Union workers in Patient Business Services at Oregon Health & Sciences University (OHSU) recently faced a challenge. Their work — billing and collections — was being put up for competitive bidding.
With the help of the American Federation of State, County and Municipal Employees (AFSCME) Local 328, the workers (more…)
Do you believe in Santa Claus? By the time most of us stop believing in a literal Santa Claus, we are well on our way to believing in a figurative one that goes by the name welfare state, or big government.
Have trouble feeding your family? Santa State can help. Need affordable housing? Welfare Santa to the rescue.
What got me to say such (more…)
Watershed events often become dividing lines in history. Twenty-five years ago, Californians created such a line when they voted to reduce their property tax burden through Proposition 13. Thirteen years ago, Oregonians drew a similar line when they voted for Measure 5 to reduce their property tax burden.
Mythology surrounds such events, and Measure 5 is no exception. (more…)
The Oregon Department of Transportation (ODOT) just announced its intention to increase traffic congestion in nearly 50 small cities and towns where state highways become downtown main streets. The Oregon Transportation Commission, which governs ODOT, plans to adopt rules at its January 14 meeting that would allow traffic speeds on these highways to be reduced through such techniques as more pedestrian crosswalks, wider sidewalks, and adding street parking.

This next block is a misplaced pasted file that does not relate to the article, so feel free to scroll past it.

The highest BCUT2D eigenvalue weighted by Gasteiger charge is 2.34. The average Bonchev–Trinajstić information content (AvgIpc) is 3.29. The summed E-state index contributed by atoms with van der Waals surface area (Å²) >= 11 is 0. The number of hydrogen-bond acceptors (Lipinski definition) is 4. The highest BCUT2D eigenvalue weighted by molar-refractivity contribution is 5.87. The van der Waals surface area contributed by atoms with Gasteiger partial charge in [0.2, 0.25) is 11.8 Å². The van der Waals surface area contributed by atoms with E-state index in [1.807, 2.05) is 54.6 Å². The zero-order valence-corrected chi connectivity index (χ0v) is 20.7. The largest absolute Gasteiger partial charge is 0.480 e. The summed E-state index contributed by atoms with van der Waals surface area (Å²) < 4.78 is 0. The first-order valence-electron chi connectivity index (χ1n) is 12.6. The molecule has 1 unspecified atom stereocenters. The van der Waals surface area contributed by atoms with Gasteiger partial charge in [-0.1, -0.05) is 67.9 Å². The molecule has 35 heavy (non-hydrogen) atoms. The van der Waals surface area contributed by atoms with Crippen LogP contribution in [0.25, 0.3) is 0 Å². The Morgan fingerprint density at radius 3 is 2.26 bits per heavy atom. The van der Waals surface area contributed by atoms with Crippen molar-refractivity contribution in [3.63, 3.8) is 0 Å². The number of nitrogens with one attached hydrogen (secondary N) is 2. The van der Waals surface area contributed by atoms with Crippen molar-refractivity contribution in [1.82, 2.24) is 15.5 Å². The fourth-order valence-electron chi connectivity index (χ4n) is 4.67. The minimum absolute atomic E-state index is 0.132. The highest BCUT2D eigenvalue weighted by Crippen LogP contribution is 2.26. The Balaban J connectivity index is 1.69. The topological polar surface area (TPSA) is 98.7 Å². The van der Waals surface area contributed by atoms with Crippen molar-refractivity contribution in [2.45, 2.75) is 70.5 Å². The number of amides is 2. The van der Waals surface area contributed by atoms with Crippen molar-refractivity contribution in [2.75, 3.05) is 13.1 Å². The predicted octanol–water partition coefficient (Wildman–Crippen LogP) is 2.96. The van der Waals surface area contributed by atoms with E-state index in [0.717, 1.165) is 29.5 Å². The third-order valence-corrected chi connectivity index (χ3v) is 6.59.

Though accommodating pedestrians on a downtown thoroughfare is (more…)
Until the February 3, 2004 vote on recalling the legislature’s $1 billion tax increase, we can expect countless editorials about how a successful recall will hurt Oregon’s poor, the elderly and children. What the editorials won’t say, however, is that higher taxes and more government stifle community solutions.
In the spring of 2003 a great sense of community was (more…)
Despite reform efforts, school performance is improving slowly, if at all, and continues to be very inequitable between racial and income groups. Though the causes are typically presumed to be located within the classroom, the system itself perpetuates inequity and poor performance. This paper proposes two systemic changes: allow funding to follow children to the school their parents choose and remove the exclusive franchise of school districts, thereby allowing multiple providers of public education within one geographic region. Together these changes would provide the framework for an education system that offers students and professionals a wide range of opportunity and freedom to pursue success. (more…)
As Yogi Bera said, “this is like deja vu all over again.” Last December Oregon legislators waited to see if voters would buy their January 28th income tax increase. It was soundly rejected. This month, legislators wait to see if those same voters will accept their $1.1 billion tax package, set for a vote February 3rd.
One difference is that last January’s vote was (more…)